LONDON • A planned televised debate involving the men battling to become the next president of Fifa descended into farce on Monday after all but one candidate withdrew amid talk of "political interference".
Frenchman Jerome Champagne will now be the only one of the five to address the forum in Brussels, jointly organised by the New Fifa Now pressure group and the European Parliament's Sports Intergroup.
United States sports television network ESPN cancelled plans to broadcast a live stream of the debate from the parliament building.
Champagne, a former Fifa deputy general secretary, said he would be there regardless.
The debate was to have focused on the future of football's crisis-hit world governing body and provide a forum for "open, transparent discussion" ahead of the Feb 26 presidential election in Zurich.
Sepp Blatter, president since 1998, and Uefa president Michel Platini have been banned from football for eight years by Fifa's ethics committee as the world body endures the worst graft scandal in its history.
A total of 41 individuals, many of them national association presidents, and entities have been indicted in the United States for bribery, money laundering and wire fraud since May.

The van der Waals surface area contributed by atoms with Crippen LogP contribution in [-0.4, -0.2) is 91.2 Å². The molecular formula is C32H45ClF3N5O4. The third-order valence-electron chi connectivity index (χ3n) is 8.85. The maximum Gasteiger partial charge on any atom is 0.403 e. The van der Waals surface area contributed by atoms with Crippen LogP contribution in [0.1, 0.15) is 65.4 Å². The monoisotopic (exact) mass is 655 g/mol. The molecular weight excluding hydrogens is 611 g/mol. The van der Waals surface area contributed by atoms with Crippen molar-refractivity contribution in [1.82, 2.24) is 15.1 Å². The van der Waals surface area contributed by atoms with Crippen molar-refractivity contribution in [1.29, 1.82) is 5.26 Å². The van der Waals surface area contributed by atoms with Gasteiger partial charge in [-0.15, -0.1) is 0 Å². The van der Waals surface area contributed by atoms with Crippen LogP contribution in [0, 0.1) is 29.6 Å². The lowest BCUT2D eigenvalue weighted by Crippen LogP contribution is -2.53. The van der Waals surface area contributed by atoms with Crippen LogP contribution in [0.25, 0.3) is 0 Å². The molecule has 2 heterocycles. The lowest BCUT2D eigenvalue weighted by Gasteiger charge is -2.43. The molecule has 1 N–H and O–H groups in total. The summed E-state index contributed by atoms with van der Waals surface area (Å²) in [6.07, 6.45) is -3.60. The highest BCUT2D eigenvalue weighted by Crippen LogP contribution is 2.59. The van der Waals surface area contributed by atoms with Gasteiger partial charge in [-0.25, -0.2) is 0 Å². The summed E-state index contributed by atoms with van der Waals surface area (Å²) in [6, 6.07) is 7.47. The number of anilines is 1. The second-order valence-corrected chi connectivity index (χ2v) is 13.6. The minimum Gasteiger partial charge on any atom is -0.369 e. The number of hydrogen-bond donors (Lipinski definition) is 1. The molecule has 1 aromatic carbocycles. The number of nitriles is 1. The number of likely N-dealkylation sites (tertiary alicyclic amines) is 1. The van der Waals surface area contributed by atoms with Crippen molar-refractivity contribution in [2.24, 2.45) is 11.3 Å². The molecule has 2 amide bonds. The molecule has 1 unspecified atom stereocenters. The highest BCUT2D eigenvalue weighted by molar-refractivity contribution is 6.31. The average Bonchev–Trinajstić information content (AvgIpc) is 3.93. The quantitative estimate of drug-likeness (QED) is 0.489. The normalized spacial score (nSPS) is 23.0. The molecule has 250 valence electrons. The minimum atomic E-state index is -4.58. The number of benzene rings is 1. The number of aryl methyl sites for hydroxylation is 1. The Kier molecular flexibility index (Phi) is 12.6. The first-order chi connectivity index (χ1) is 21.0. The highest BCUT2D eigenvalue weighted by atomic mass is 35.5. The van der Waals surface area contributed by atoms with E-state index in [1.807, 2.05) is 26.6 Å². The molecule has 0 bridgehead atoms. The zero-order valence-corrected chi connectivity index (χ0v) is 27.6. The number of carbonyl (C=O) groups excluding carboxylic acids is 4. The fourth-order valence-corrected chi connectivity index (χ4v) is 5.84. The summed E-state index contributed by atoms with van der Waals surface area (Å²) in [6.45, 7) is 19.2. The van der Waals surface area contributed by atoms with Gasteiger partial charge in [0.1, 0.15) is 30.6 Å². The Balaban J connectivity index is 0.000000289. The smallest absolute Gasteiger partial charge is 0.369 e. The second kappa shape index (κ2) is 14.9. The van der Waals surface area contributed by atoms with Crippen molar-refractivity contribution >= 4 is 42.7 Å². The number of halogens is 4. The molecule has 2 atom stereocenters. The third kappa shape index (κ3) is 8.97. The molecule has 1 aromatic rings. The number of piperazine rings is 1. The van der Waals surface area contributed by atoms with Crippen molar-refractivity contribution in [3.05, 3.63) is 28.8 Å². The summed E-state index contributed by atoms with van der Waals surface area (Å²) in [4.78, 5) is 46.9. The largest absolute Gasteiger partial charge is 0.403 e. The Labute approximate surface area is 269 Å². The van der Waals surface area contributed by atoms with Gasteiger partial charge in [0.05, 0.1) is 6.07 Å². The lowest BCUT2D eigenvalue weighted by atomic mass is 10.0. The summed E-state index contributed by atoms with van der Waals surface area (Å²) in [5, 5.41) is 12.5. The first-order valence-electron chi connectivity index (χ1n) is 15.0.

While Champagne will speak to delegates, there will be a video presentation from his presidential rival Gianni Infantino, the Uefa general secretary. It was already known that Infantino, currently in Paraguay attending meetings of the South American confederation Conmebol, and Sheikh Salman Ibrahim Al-Khalifa of Bahrain would not attend the meeting.
However, Prince Ali Al-Hussein of Jordan and South African Tokyo Sexwale withdrew on Monday.
Prince Ali told the Sports Intergroup that he feared the meeting might break Fifa's election rules on political interference.
He said he believed another candidate had made a complaint to the Fifa ad hoc electoral committee that is monitoring the election that hosting the debate might constitute "political interference".
A spokesman for Infantino said the Swiss had made no complaint, as did a spokesman for Salman.
A spokesman for Sexwale said it made no sense to attend with only one other candidate confirmed.
Damian Collins, who co-founded New Fifa Now, refuted any claims of political bias, saying the debate was taking place in a neutral venue that has no executive powers relating to sport.
"We are merely trying to put legitimate questions about the future of Fifa to presidential candidates as members of various parliaments as well as on behalf of fans and other key stakeholders," Collins said.
"Any organisation interested in, or committed to, democracy, transparency and accountability would understand this as should the people who want to be Fifa president."